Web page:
“Unfortunately our most likely enemies will throw explosives into unguarded cable interconnect rooms or drop cans of petrol into unlocked manholes. End of Cyber War. You might characterize this as the provenance of a 23 year old fundamentalist Skywalker with a cell phone modem and a wild-eyed cousin in Munich figuring out how to blow up the Internet Death Star and stop Predator attacks on his village. Totally asymmetric dude! (From Bob Fonow’s “The Death Star?: Cyber Security vs. Internet security”)”

The commercial operators of data centers and carrier hotels have a tremendous responsibility not only to their owners and shareholders, but also the global telecom community and global economic community. The potential impact, even in the short term to a malicious attack on a meet-me-room at One Wilshire, 60 Hudson, the Westin Building, Telehouse in London, or the NAP of the Americas would be immediate, and extremely disruptive.

Human factors are the threat. Let’s not forget the lessons learned over the past couple years, and keep diligent, have good human situational awareness, and understand the sense of urgency we must apply to ensuring our communications infrastructure is secure.

Let us know your opinions, experiences, and recommendations

John Savageau, Long Beach

Previous articles in this series

About johnsavageau
Another telecom junkie who has been bouncing around the international communications community for most of the past 35 years.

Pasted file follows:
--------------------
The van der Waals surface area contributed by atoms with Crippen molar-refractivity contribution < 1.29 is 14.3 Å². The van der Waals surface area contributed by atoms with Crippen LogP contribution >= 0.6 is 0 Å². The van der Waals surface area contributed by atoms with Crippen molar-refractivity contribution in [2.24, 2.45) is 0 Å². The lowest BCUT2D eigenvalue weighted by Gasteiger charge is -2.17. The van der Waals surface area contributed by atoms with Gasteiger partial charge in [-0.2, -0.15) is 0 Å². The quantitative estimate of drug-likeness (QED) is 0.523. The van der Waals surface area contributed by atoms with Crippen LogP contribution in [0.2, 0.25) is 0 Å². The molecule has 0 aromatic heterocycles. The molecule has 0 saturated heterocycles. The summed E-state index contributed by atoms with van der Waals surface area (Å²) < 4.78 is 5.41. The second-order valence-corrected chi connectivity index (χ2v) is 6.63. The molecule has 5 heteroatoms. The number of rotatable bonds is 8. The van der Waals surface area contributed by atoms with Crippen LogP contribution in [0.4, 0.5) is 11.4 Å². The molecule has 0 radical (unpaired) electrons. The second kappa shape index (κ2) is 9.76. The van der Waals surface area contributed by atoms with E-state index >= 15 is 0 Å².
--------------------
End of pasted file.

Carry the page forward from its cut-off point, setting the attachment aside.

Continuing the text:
3 Responses to Telecom Risk and Security Part 3 – Human Factors

  1. Bob Fonow says:

    Good turnaround managers live by this mantra:

    “The situation is worse than it seems. The situation will deteriorate”.

    from “Taking Charge”, John O. Whitney.

    • johnsavageau says:

      I sincerely hope we can enlighten the community to force change in our infrastructure management.

      I am never a fan of govt oversight and over regulation, but I am also a fan of best practices and minimum standards, of which we have serious shortfalls in the US telecom infrastructure.

      Thanks for the comment!

  2. This issue is one that is near and dear to my heart, only a couple of rungs up the IT stack.

    I worked for a now defunct company that had a solution ahead of its time, which would mitigate the insider threat on a network. It did this by issuing a ‘key’ to every machine that had access to the network.

    Guests had no key, and by extension, and policy, had little access to network resources. No key = no locks get opened and in many cases as an ancillary function, you couldn’t even see the door. It was akin to walking into a hotel and the lobby was the door to your room.

    You knew there were hundreds of other rooms in the hotel, you couldn’t even see them, let alone try your key in any other door. Five years ago, people thought it was ‘cool’ technology, but there hadn’t been enough damage, and enough quantifiable damage to implement it.

    The point was that the threats are from insiders, and anything you can do to limit their access on a network is the right thing to do.

    We did not focus on the physical security piece, but as you point out – insiders have access to more than we think about in our buildings and on our networks.

    My fear is that it will take something catastrophic to happen, and those of us in the IT world will continue to be reactive vs proactive and adding true value to the organizations we are tasked with supporting. Great suggestions/best practices. They are simple, executeable, and effective.